Monday, 19 November 2012

Are We Still Trying To Figure Out What Is a Minor Injury?

The other day Mike Bullard was talking about a recent accident he had on his motorcycle on his radio show.  I’ve provided a video of that segment of his show below.  What isn’t covered in the taped segment is Bullard’s description of his interaction with his insurer.  That can be heard on the podcast of the show (November 16, 2012). 

Fortunately as you can hear from his story he did not sustain serious injuries. What you can hear on the podcast is a description of how the adjuster assigned to his file provided him with paper work to begin treatment under the MIG.  Bullard refused indicating he didn’t think his injuries were minor and he was waiting for his doctor to report back on his MRI.  As a result of his refusal to accept treatment under the MIG, he received a letter from the adjuster indicating that his physiotherapy treatment was being denied.. His doctor did finally report that, in fact, his knee is in pretty bad shape and he has a torn ACL and two tears in the meniscus.   

I raise this story because from time to time I hear similar ones.  I don’t know how frequently it occurs but it does happen.  This was an insured that had returned to work two days after his accident and had refused other services. 

The MIG was developed predominantly to deal with whiplash injuries in addition to minor strains and sprains.  Torn knee ligaments probably do not fall under minor injury definition but I’m not in a position to make a determination.  Sometimes adjusters are too quick to classify an injury without fully considering all the medical evidence.

When a health care provider exaggerates a diagnosis he or she undermines the integrity of the auto insurance system. Similarly an adjuster that inappropriately directs claims into the MIG undermines the system.  Both situations increase demand for dispute resolution services and delay access to appropriate rehabilitation services.  It is more than 2 years since the SABS minor injury definition was introduced and although disputes that have yet to be resolved regarding the definition, there should be a better understanding of what falls under the definition.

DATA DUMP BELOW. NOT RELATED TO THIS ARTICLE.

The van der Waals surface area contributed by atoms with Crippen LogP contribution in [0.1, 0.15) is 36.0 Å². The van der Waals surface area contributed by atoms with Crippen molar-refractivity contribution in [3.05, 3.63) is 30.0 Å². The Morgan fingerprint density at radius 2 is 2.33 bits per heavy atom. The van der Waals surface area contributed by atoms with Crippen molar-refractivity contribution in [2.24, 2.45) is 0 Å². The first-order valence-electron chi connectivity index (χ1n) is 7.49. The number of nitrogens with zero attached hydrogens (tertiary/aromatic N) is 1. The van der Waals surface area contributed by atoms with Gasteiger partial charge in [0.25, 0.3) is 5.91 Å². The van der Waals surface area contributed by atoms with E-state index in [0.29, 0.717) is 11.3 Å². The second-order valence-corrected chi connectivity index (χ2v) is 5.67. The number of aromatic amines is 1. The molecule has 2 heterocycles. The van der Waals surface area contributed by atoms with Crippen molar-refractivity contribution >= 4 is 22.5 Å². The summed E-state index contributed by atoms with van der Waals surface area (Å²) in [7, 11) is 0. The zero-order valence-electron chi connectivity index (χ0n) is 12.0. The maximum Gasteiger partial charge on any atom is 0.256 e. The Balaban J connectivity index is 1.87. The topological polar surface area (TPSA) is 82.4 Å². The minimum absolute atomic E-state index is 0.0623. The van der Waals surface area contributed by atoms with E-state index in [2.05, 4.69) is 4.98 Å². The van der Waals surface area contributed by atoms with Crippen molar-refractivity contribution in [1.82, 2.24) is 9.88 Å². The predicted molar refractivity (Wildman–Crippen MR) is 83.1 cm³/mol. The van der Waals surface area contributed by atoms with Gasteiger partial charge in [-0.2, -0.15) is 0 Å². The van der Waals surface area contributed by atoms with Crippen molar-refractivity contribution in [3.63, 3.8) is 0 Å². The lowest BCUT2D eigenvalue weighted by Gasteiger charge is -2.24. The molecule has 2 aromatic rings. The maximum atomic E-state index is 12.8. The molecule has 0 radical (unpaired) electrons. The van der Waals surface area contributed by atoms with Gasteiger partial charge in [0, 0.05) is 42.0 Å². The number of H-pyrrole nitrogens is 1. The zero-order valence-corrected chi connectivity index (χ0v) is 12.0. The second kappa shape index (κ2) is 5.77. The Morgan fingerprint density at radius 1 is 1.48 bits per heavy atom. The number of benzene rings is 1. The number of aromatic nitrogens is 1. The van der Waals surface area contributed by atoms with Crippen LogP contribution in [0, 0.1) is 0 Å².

1. RE: "Sometimes adjusters are too quick to classify an injury without fully considering all the medical evidence."
    Mr. Handler,
    Do you think it might also be true that sometimes the insurer IME/IE vendors are also to quick to paint injured claimants as exaggerators and fakers and that this too "increases demand for dispute resolution services and delays access to appropriate rehabilitation services"?

  2. Speaking from personal experience, almost TWO YEARS after someone side-swiped me on the Highway (who was also charged with careless driving), I'm still battling Insurance for rehab outside of MIG (Minor Injury Guidelines) ... even though they have proof through an MRI and X-rays of injuries sustained, as well as confirmation of Neurological issues from the concussion I suffered! My injuries have severely impacted my income, the debts are piling up, and frankly the Insurance company doesn't seem to give a damn! The Insurance Company pretty much tells people they're lying - even with medical proof being provided. Why are people basically being forced to take on a Lawyer in order to get the coverage that we pay for? All the medical proof proves that my injuries are real ... why is that not good enough for them?!!
    Maybe I need to 'hire' someone who's an expert in scamming Insurance Companies in order to have a legitimate claim covered ... really??!!?? RIDICULOUS!!


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